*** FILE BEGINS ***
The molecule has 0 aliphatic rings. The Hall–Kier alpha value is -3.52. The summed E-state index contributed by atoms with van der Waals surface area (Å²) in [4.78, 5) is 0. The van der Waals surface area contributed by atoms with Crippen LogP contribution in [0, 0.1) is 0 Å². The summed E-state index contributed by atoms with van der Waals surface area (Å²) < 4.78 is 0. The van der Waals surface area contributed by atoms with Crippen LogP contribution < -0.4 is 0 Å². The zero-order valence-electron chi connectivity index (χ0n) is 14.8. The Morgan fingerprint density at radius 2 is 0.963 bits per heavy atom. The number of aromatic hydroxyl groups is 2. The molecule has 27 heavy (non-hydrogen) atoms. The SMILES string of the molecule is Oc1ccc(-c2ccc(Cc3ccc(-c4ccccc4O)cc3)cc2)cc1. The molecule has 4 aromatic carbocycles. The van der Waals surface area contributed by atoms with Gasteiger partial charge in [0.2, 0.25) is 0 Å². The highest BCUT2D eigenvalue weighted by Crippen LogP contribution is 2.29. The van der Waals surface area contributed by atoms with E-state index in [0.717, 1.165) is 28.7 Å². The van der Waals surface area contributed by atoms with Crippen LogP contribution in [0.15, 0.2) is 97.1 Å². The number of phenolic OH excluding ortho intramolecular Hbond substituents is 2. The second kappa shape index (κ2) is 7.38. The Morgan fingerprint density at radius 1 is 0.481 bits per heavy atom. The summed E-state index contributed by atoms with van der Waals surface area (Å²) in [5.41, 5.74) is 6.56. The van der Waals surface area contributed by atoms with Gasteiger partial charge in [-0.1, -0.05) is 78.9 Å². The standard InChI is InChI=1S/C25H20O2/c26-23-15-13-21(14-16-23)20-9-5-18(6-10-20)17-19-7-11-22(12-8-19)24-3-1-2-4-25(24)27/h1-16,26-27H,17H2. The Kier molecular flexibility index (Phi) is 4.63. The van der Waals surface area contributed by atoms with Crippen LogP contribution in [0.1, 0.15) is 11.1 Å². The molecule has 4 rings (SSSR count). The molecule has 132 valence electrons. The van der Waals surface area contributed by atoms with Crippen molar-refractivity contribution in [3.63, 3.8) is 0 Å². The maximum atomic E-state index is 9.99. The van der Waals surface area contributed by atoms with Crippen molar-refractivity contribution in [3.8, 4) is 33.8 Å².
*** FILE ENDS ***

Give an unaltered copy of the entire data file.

The molecule has 0 aliphatic rings. The Hall–Kier alpha value is -3.52. The summed E-state index contributed by atoms with van der Waals surface area (Å²) in [4.78, 5) is 0. The van der Waals surface area contributed by atoms with Crippen LogP contribution in [0, 0.1) is 0 Å². The summed E-state index contributed by atoms with van der Waals surface area (Å²) < 4.78 is 0. The van der Waals surface area contributed by atoms with Crippen LogP contribution < -0.4 is 0 Å². The zero-order valence-electron chi connectivity index (χ0n) is 14.8. The Morgan fingerprint density at radius 2 is 0.963 bits per heavy atom. The number of aromatic hydroxyl groups is 2. The molecule has 27 heavy (non-hydrogen) atoms. The SMILES string of the molecule is Oc1ccc(-c2ccc(Cc3ccc(-c4ccccc4O)cc3)cc2)cc1. The molecule has 4 aromatic carbocycles. The van der Waals surface area contributed by atoms with Gasteiger partial charge in [0.2, 0.25) is 0 Å². The highest BCUT2D eigenvalue weighted by Crippen LogP contribution is 2.29. The van der Waals surface area contributed by atoms with E-state index in [0.717, 1.165) is 28.7 Å². The van der Waals surface area contributed by atoms with Crippen LogP contribution in [0.15, 0.2) is 97.1 Å². The number of phenolic OH excluding ortho intramolecular Hbond substituents is 2. The second kappa shape index (κ2) is 7.38. The Morgan fingerprint density at radius 1 is 0.481 bits per heavy atom. The summed E-state index contributed by atoms with van der Waals surface area (Å²) in [5.41, 5.74) is 6.56. The van der Waals surface area contributed by atoms with Gasteiger partial charge in [-0.1, -0.05) is 78.9 Å². The standard InChI is InChI=1S/C25H20O2/c26-23-15-13-21(14-16-23)20-9-5-18(6-10-20)17-19-7-11-22(12-8-19)24-3-1-2-4-25(24)27/h1-16,26-27H,17H2. The Kier molecular flexibility index (Phi) is 4.63. The van der Waals surface area contributed by atoms with Crippen LogP contribution in [0.1, 0.15) is 11.1 Å². The molecule has 4 rings (SSSR count). The molecule has 132 valence electrons. The van der Waals surface area contributed by atoms with Crippen molar-refractivity contribution in [3.63, 3.8) is 0 Å². The maximum atomic E-state index is 9.99. The van der Waals surface area contributed by atoms with Crippen molar-refractivity contribution in [3.8, 4) is 33.8 Å².